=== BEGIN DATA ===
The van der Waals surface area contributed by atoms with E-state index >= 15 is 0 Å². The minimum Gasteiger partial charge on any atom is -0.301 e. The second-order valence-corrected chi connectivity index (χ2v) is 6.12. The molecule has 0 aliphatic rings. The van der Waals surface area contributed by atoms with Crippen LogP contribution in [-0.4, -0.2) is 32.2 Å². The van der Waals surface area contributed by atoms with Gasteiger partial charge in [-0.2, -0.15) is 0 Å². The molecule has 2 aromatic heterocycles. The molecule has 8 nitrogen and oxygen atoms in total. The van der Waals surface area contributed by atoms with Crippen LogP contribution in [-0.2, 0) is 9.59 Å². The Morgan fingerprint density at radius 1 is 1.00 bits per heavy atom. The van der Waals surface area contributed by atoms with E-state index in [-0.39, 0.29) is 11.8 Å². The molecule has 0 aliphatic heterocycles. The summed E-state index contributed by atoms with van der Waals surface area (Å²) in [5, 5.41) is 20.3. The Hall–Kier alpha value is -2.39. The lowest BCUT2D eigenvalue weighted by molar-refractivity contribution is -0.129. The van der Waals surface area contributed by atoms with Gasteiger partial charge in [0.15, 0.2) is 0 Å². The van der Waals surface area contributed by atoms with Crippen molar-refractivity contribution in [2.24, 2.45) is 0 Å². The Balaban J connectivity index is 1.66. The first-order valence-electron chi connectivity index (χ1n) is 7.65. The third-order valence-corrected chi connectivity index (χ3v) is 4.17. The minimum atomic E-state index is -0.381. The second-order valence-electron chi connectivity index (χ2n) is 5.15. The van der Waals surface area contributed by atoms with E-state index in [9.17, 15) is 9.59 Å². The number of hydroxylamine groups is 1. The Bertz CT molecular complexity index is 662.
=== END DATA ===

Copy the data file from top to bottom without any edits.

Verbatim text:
The van der Waals surface area contributed by atoms with E-state index >= 15 is 0 Å². The minimum Gasteiger partial charge on any atom is -0.301 e. The second-order valence-corrected chi connectivity index (χ2v) is 6.12. The molecule has 0 aliphatic rings. The van der Waals surface area contributed by atoms with Crippen LogP contribution in [-0.4, -0.2) is 32.2 Å². The van der Waals surface area contributed by atoms with Gasteiger partial charge in [-0.2, -0.15) is 0 Å². The molecule has 2 aromatic heterocycles. The molecule has 8 nitrogen and oxygen atoms in total. The van der Waals surface area contributed by atoms with Crippen LogP contribution in [-0.2, 0) is 9.59 Å². The Morgan fingerprint density at radius 1 is 1.00 bits per heavy atom. The van der Waals surface area contributed by atoms with E-state index in [-0.39, 0.29) is 11.8 Å². The molecule has 0 aliphatic heterocycles. The summed E-state index contributed by atoms with van der Waals surface area (Å²) in [5, 5.41) is 20.3. The Hall–Kier alpha value is -2.39. The lowest BCUT2D eigenvalue weighted by molar-refractivity contribution is -0.129. The van der Waals surface area contributed by atoms with Gasteiger partial charge in [0.15, 0.2) is 0 Å². The van der Waals surface area contributed by atoms with Crippen molar-refractivity contribution in [2.24, 2.45) is 0 Å². The Balaban J connectivity index is 1.66. The first-order valence-electron chi connectivity index (χ1n) is 7.65. The third-order valence-corrected chi connectivity index (χ3v) is 4.17. The minimum atomic E-state index is -0.381. The second-order valence-electron chi connectivity index (χ2n) is 5.15. The van der Waals surface area contributed by atoms with E-state index in [9.17, 15) is 9.59 Å². The number of hydroxylamine groups is 1. The Bertz CT molecular complexity index is 662.